All the Cabot 3 color semi-trans choices are here. It’s the old standard and time-tested. Cabot Stains: since 1877 !!
Also, DEFY’s #1 Semi-transparent is a quality stain for a bit more money. Three colors.
DEFY’s Extreme is the most expensive, but also probably the pick of the litter (7 colors).
These three all have very good prices and are easy to refresh every so many years.
Deck stains below here I hesitate to recommend to any customer as these products all start to involve more maintenance (scraping when the time comes). But I have to admit, they look better!
- Semi-solid deck stain. This product comes in between transparent and solid deck stains. More protection than a transparent stain, and less than an opaque stain. If you go this route, give a look for Cabot Semi-Solid. There are not many choices out there as most folks go semi-transparent or full solid (and paint).
This Cabot is oil-based and offers fair UV protection.
- Solid (opaque) deck stain. Opacity is the degree to which you can see the natural grain of the wood. They peel over time and require much labor to keep in good condition. The Cabot wins again. It has great ratings and the brand is of course the gold-standard. Opaque is the only product to use if you want to stain over paint. There is little difference between this deck stain vs deck paint. Read about deck paint. Cabot solid comes in 5 colors.
Restore products: these are not the droids you are looking for
- Deck Restore Products. Super thick paint, but most do not last and some make things worse for your wood. Even the great Sherwin-Williams is in hot water here. Some will have “4x” or “10x” on the label: this means it is 4 or 10 times the thickness of paint. This is supposed to fill cracks and “restore”.However, please read about some lawsuits involving Rust-Oleum Deck Restore, and Olympic Rescue It, and Behr DeckOver, and others.
Everyone would like a product that looks great and lasts a long time, but you have to choose between the look you want and the labor you are prepared to do (or pay for).
- In any case, please never use Thompson’s Water Seal. It is simply paraffin wax dissolved in mineral spirits. Send your money to starving children: this will have the same deck protection as this so-called deck sealer.
Sample many stains
If you cannot take a small piece of wood to your local store, you can ask for free samples (they often have open cans for this if you ask) or you can buy a few small cans. Apply the deck stains in an out of the way areas with different amounts of light (and be sure to look at it at night if you have lighting on your deck).
What deck stains last the longest
- More solids in opaque stains last the longest, and less so as stains become more transparent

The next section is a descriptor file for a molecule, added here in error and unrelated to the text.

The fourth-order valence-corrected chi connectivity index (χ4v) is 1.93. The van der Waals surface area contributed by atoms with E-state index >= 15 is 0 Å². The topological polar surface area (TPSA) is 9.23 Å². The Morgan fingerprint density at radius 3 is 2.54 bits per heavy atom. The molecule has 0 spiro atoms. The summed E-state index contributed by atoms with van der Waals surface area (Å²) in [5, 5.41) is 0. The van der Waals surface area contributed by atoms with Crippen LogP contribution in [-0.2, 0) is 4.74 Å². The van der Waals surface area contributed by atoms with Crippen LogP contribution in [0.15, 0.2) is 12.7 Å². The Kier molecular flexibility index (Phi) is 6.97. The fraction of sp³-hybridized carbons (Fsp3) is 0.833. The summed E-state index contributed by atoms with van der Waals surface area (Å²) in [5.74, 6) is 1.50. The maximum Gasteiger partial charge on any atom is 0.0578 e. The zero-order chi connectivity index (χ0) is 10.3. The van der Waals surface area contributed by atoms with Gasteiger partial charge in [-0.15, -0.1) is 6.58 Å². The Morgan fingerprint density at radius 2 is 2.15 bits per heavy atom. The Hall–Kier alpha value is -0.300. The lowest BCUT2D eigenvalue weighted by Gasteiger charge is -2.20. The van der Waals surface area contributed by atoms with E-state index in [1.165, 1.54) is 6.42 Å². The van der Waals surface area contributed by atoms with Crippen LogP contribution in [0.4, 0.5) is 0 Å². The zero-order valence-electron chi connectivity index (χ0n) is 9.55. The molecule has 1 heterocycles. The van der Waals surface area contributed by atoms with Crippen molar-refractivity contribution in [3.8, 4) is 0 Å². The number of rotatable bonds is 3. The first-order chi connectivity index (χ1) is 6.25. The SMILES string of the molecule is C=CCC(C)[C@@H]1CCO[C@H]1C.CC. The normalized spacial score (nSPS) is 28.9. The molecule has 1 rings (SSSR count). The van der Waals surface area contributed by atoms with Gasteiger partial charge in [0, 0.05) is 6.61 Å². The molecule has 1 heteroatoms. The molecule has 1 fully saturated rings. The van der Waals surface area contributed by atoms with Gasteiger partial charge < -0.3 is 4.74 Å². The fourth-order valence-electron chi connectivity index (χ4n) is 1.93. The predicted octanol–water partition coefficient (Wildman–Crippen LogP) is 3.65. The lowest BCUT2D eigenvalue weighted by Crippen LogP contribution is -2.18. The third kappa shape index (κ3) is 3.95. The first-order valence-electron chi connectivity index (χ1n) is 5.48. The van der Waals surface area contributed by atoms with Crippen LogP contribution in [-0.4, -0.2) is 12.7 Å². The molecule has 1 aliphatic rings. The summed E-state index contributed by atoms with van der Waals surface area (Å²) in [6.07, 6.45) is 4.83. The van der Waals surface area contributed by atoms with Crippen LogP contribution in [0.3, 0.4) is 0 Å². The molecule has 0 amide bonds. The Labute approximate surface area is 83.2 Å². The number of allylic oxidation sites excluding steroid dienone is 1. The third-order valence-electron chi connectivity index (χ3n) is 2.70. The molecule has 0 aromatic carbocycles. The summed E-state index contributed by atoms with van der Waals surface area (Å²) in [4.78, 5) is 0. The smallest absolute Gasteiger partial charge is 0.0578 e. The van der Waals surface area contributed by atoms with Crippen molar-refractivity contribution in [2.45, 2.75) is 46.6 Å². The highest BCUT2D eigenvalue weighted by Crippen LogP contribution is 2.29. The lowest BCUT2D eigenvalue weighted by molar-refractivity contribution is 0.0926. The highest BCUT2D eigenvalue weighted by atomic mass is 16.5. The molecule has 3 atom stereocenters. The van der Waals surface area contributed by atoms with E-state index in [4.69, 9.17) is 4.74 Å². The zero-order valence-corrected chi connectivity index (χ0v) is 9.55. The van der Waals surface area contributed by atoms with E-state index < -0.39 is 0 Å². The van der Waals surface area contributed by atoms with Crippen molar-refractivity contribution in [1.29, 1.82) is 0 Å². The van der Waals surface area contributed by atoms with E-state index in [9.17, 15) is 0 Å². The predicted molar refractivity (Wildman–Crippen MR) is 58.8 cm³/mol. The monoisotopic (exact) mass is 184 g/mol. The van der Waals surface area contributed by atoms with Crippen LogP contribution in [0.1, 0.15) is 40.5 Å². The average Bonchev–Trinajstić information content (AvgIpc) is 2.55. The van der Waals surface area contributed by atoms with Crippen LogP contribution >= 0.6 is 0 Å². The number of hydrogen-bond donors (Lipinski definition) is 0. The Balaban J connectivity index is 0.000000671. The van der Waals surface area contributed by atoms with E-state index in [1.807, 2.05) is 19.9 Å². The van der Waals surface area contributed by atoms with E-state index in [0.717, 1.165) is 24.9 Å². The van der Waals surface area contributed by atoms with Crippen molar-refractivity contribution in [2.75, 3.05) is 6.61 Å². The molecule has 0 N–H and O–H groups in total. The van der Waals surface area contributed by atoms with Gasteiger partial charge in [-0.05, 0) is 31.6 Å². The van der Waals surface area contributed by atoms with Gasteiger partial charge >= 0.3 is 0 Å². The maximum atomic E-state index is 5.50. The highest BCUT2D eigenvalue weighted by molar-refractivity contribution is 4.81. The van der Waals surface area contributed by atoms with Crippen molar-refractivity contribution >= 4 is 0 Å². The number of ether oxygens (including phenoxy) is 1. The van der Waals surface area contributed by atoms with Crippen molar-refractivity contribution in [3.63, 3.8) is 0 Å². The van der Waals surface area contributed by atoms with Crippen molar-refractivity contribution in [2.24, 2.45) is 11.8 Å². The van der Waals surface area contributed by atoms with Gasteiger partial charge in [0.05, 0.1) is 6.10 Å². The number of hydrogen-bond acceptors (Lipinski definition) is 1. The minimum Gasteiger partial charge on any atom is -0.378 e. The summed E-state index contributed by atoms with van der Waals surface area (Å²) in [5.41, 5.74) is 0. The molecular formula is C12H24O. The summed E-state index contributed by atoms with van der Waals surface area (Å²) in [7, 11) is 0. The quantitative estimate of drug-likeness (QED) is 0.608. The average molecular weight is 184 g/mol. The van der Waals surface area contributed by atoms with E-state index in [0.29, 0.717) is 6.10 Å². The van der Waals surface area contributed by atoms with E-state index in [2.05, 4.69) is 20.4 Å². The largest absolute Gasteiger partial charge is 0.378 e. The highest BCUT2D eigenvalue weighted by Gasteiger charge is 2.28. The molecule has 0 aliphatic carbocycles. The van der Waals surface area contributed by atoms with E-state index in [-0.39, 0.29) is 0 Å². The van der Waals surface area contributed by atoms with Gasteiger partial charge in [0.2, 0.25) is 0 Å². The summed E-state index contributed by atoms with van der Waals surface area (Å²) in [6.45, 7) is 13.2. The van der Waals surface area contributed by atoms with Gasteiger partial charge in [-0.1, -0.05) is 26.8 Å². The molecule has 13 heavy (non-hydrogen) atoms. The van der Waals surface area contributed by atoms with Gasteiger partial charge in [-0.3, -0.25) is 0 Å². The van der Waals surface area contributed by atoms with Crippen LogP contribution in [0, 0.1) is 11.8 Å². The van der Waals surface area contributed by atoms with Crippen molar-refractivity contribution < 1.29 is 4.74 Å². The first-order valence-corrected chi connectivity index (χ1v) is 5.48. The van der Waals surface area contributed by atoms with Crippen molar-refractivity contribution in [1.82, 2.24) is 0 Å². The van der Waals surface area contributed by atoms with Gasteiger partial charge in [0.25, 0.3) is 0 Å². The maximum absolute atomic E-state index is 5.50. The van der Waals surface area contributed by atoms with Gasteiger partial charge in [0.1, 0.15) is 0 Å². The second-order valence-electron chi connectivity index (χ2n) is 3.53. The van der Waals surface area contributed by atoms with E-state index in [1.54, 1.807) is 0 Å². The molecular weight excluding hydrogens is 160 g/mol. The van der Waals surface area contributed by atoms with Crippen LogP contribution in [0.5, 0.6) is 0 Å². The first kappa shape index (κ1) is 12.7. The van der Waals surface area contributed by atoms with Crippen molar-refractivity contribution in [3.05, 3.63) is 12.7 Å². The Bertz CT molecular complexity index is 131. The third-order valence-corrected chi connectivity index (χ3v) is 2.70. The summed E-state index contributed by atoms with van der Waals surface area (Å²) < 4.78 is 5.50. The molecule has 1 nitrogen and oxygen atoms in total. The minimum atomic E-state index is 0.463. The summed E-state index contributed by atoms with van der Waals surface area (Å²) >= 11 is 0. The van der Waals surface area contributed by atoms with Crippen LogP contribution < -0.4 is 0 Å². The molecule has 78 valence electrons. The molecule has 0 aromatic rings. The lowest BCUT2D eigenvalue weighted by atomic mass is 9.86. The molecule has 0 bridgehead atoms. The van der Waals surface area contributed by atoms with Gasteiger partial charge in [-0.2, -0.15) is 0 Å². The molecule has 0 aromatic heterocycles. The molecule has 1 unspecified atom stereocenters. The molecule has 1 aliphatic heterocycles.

- If you have intense sun or intense snow, get the best quality you can afford: it saves money in the long run
- Proper prep is equally important to the quality of the deck stain
Why deck stain jobs go bad
- Jobs go bad because of too much stain: do it once–don’t re-coat
- Decks are not cleaned well with water pressure
- People stain or paint when damp
- People fail to allow all new wood to weather for some months
- You should not apply even the best deck stain and sealer in direct sunlight
Final tips: How to stain a deck… a summary of our other post
I explain this in How to Stain a Deck, but just to summarize:
The most difficult job I do as a painter is scraping and sanding old paint. This includes ‘solid stains’ which are essentially paint: they crack and peel with age.
For more transparent stains, the only prep for re-treatment is a light washing using our #1 prep tool: a pressure washer. They last for-ever!
We pros save an enormous amount of time by spraying the stain with a low-pressure insecticide sprayer. I take my time and protect non-decking with plastic sheets and tape and paper. This saves a large amount of time: no cleaning overspray in the end: that’s a drag. Read the list of deck tools, and just pick what you need.
Before staining ‘pressure-treated’ wood (the green/brown stuff) read about it in How to Stain a Deck
With any applicator (and a 9-inch roller is also good here), I always have a quality brush handy to push the material; into the grooves and corners. A soft spray lets the wood soak up the stain, and if there are any puddles, you push them around with your brush.
Be sure to have all the painter tools that you need
Good luck. Contact me with any questions in the comments below!